Plants absorb the most CO2 but also produce the most CO2 when they rot or are burnt as coal. Humans producing CO2 is as natural as cows producing methane. The earth has a great inbuilt capacity to stay normal despite the minute efforts of humans.
The sea has been the same alkalinity for over a billion years. It is kept that way by the relatively infinite constant amounts of water and minerals. Why is the Ph where it is? Because it cannot go anywhere else given the substrate composition


angech (Comment #131480)  at Blackboard

but you still have goddarians out there.
Only a complete munchkin would argue that we should use the “raw” data in deference to quality controlled data. Steve Goddard is that munchkin, and it’s not surprising to see his surrogates here making the same stupid arguments here.

I repeat, I am not interested in Goddard or waiting for him.
Calling him a munchkin is a really good argument, Carrick, Thanks for including that brilliant riposte.Better than Tamino when on a losing argument.
Using raw data, real data, in deference to quality controlled model inferred “data”? [lets call it gloop] is better?
Note there are no tree rings or proxies in real data.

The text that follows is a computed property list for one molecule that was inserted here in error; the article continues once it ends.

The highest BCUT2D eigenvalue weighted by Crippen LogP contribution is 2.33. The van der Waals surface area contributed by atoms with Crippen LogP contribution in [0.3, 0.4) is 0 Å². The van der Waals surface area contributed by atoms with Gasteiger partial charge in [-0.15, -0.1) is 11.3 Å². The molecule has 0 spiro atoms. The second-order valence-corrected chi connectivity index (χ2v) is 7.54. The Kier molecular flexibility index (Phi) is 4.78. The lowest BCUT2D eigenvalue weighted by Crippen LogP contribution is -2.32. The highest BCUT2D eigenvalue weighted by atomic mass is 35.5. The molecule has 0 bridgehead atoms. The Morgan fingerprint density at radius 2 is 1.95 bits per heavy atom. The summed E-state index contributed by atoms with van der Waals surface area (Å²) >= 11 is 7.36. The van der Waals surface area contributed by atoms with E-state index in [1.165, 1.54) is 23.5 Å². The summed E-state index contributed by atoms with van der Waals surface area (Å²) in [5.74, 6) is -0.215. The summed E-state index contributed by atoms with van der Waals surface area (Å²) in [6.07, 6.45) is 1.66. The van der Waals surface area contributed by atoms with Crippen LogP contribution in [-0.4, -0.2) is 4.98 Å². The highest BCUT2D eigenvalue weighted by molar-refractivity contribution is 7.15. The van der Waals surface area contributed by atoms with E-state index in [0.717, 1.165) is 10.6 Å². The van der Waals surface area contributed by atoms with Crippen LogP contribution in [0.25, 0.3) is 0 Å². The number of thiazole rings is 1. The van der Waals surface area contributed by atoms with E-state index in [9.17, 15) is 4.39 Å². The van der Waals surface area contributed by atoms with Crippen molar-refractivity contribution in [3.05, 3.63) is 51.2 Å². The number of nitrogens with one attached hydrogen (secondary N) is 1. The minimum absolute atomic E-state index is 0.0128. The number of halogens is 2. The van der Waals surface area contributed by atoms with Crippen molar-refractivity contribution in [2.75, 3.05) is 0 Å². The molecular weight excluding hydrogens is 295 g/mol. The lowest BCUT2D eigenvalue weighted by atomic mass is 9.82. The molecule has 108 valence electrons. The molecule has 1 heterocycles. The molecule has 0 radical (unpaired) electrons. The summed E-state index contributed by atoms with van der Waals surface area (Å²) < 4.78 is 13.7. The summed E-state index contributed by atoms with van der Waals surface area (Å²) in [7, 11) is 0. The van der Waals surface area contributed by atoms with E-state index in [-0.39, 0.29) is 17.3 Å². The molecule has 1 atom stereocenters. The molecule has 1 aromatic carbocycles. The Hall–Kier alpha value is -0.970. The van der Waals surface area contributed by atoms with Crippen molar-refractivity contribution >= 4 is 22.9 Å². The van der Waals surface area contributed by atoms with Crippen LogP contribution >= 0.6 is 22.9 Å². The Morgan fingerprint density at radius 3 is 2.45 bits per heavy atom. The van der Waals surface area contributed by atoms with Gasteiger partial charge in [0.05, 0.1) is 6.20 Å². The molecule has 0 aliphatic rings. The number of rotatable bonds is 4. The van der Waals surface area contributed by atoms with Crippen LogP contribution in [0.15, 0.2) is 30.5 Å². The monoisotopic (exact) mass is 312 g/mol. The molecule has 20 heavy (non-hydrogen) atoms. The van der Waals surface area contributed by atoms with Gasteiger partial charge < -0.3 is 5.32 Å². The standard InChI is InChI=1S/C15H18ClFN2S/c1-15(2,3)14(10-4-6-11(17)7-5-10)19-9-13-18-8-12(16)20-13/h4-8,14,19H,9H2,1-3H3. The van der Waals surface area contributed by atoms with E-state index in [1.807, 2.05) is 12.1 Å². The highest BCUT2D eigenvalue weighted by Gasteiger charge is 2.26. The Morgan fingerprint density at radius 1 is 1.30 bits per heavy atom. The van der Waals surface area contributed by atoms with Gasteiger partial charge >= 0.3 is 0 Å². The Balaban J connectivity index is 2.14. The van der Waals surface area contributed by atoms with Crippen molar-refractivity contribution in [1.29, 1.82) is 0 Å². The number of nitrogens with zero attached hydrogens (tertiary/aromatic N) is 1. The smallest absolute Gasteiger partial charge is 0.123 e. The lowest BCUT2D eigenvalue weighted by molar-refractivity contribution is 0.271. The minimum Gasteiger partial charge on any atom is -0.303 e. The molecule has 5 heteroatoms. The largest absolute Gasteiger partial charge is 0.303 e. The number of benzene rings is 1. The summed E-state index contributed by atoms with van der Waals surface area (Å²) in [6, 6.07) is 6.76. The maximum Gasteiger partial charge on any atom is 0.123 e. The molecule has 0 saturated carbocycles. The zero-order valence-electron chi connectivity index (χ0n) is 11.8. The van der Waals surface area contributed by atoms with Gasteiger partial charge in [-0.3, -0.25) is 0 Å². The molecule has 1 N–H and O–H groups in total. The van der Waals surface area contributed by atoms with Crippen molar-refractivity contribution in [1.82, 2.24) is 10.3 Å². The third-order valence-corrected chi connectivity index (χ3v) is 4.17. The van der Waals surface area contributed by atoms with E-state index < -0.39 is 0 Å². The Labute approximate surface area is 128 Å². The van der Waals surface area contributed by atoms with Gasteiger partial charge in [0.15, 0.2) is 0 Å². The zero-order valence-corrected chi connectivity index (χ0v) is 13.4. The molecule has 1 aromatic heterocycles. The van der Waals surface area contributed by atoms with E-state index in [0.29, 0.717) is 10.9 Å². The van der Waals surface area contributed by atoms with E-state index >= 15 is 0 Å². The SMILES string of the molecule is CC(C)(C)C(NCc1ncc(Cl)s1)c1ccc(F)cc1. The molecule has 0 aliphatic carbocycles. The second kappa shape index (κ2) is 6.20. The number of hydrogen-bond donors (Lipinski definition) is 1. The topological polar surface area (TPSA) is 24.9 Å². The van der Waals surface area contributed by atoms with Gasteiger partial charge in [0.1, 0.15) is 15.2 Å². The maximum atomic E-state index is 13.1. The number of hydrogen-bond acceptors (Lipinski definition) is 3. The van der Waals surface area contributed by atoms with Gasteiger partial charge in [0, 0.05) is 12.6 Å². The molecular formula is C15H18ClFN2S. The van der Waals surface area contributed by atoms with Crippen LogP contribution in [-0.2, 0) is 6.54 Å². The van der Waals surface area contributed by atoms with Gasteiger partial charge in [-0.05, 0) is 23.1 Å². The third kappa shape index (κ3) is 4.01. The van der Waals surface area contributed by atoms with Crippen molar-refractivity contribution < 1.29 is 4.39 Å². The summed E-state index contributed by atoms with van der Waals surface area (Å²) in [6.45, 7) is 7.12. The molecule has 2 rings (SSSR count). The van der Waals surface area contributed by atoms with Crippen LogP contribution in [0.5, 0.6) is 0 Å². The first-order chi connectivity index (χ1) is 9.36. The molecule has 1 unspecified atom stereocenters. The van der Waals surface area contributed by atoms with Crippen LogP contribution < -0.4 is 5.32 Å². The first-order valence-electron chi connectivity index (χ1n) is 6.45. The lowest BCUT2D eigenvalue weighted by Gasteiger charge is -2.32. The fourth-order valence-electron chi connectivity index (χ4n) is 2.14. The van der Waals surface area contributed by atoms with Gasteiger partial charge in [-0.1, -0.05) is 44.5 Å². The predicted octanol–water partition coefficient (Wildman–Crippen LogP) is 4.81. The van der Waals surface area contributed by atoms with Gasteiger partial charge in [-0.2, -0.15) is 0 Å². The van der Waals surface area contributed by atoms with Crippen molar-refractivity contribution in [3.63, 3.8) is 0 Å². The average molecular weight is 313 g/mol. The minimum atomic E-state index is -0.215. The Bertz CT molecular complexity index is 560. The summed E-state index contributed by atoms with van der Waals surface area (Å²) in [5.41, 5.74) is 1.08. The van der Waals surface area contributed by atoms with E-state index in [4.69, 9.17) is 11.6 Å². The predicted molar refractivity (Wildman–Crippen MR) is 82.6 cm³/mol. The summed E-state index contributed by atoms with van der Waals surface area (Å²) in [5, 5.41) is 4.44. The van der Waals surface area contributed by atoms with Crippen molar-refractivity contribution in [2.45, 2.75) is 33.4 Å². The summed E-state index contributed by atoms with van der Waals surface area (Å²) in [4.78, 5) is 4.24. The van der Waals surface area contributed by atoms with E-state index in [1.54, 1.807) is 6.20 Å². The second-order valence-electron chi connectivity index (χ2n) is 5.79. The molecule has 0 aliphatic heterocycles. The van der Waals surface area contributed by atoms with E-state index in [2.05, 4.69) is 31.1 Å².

Lets note that all data is adjusted [rounded] at some level by a person or program.
There is nothing wrong with this and rounding can go up as well as down Mosher, it evens out.
Real data by a thermometer is pretty accurate. It was taken on the day, it was written down, it is still amazingly extant in “the true original value, it must be retrieved from DSI-3210?.

Now to correct some minor subterfuge.
The first USHCN datasets .
defined a network of 1219 stations in the contiguous United States.
24 of the 1,218 stations (about 2 percent) have complete data from the time they were established.
The initial USHCN daily data set contained a 138-station subset of the USHCN.
Even though there is supposed to be a network of 1218 stations from which the model is derived for most of its life since 1987 USHCN has used variations on a smaller critical subset to issue its temperature model, roughly the 138/1218 or 10 % of the stations [do not get picky on my maths].
Steven said “USHCN version 1 data comprise about 5% of station months, generally in the earliest years of the station records.”
This is not correct, if referring to USHCN which he seems to be though he may mean USHCN compared to all US CONUS.
“Monthly values calculated from GHCN-Daily are merged with the USHCN version 1 monthly data to form a more comprehensive dataset of serial monthly temperature and precipitation values for each HCN station”
Err no , USHCN is supposed to be worked out from its 1218 stations, infilled by surrounding non recognized stations when data is missing and then this is incorporated into GHCN, smaller to larger, not using the world data to fool the American data, surely, please.
I understand the reams of data , Steve, so when you josh around telling the less able people like myself to go and do the work that a highly trained person like yourself found almost too hard it is not even comedic, just sad and not helpful.
Lets have real history and explain we use models for science, but they are not real.